I was still finding the memory of my first bison encounter quite funny. I’d been so excited to see those animals behind their wire fences, insisting we stop so that I could take pictures of the iconic beasts in case we didn’t see any others during our stay. And now here we were becoming quite blasé about seeing truly wild bison, which were clearly extremely common in the park. We’d seen them laying down, rolling in the dust, quietly grazing, standing still in the sunshine, and strolling casually down the sides of the road. I was even beginning to feel a little guilty when an interesting dark speck in the distance turned out to be “just another bison.”
Just another (magnificent!) bisonOur wildlife vigilance was to pay off this morning, though. As we drove out of Mammoth and on toward Indian Creek, Dave suddenly said, “Stop, I’ve just seen a coyote!” Fortunately there was nothing following us, so I was able to bring the Jeep to a stop and slowly reverse back up the road. Dave used his “man overboard” sailing training (you never take your eyes off a person who has fallen into the sea – they are astonishingly hard to find again if there is even the smallest swell) to keep the spot where he had seen the coyote in his line of sight. I have to say that I didn’t expect it to still be there when we reached the right bit of road, I knew coyotes were shy. Luck was smiling on us however, because just as we drew abreast of where Dave had seen it, there it still was, its head just visible behind some sage brush. We didn’t have time to get the camera on it because as soon as it realized we had seen it, it slunk off. We caught sight of it a couple more times as it moved further away, and then it was gone. Yet another animal to tick off our list! It wasn’t quite a wolf – the one animal I longed to see and was quite sure I wouldn’t – but it was pretty close. I was proud of Dave for seeing it because it had been quite well camouflaged.
We drove on to the Norris Geyser Basin and spent the morning looking at the geysers and hot springs. It was another hot day but there was some light cloud which muted the sun’s glare. The calcified deposits around the springs could be startlingly white and even with sunglasses the brightness hurt our eyes. Once we’d finished at Norris we went on to Canyon Village, where we treated ourselves to ice creams. Dave wanted to video the lower falls and left me sitting in the shade – my foot was sore after the mile and a half walk around Norris and I was happy just to sit and wait.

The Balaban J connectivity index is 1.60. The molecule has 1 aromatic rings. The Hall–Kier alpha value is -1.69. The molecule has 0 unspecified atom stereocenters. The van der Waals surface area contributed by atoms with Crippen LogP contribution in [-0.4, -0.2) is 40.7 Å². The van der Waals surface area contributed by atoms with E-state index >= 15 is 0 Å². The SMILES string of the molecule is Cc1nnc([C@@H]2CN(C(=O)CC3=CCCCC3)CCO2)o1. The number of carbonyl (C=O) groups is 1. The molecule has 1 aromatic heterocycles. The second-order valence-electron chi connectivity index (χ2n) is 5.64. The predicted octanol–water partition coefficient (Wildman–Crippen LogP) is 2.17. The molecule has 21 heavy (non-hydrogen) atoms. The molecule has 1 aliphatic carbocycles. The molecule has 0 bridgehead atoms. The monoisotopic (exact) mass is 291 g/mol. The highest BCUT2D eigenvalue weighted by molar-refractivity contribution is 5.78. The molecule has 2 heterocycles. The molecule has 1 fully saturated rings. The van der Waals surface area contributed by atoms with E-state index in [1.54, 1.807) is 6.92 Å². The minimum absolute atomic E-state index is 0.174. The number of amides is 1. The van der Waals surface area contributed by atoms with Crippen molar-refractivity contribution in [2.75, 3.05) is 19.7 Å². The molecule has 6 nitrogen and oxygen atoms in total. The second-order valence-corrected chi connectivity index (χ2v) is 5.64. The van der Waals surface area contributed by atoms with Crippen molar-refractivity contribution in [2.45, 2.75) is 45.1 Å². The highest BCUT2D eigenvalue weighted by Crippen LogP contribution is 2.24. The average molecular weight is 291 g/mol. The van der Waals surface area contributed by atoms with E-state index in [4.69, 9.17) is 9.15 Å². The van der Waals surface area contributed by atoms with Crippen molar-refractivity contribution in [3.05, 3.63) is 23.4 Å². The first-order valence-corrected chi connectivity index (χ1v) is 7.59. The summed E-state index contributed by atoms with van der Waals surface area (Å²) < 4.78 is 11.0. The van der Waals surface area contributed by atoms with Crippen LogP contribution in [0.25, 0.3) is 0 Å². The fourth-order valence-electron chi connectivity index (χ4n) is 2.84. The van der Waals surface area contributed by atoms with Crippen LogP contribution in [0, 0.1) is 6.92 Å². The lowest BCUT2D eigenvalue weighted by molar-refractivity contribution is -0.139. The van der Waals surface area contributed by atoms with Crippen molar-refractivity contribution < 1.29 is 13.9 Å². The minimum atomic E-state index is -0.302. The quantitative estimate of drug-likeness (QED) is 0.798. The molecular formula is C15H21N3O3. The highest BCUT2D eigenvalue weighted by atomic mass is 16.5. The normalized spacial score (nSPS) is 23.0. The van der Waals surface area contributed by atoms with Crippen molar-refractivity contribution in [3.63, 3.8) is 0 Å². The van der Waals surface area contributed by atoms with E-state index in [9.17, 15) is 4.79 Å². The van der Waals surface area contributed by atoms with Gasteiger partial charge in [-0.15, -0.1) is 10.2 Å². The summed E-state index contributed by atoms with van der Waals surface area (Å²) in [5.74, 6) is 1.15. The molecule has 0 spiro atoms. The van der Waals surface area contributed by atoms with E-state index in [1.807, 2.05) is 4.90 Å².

After such a busy day, we headed early back to the hotel. For supper we had decided to go into Gardner, which was just outside the National Park and also just over the border into Montana. There was a nice restaurant where you could sit overlooking the Yellowstone River. As we arrived back in Mammoth though, we found something to delay us. Yet again my preconceptions about how hard it would be to spot Yellowstone’s wildlife were completely swept away by the large herd of female elk that were milling about in front of our hotel. There were around 30 animals altogether, and some of them were youngsters. These were so sweet with their dappled coats and large, soft eyes. The adults seemed totally unfazed by the cars and people surrounding them as everyone tried to get good photographs. The elk grazed the lawns around the hotel, or lazed in the shade of the trees growing on the roundabout, or strolled casually down the middle of the road, making the cars creep slowly behind them. I was entranced and we took many photos and even some video clips, getting pretty close to one mother and her fawn. Not too close, though – those mother elk were pretty large!
Elk babies at our hotel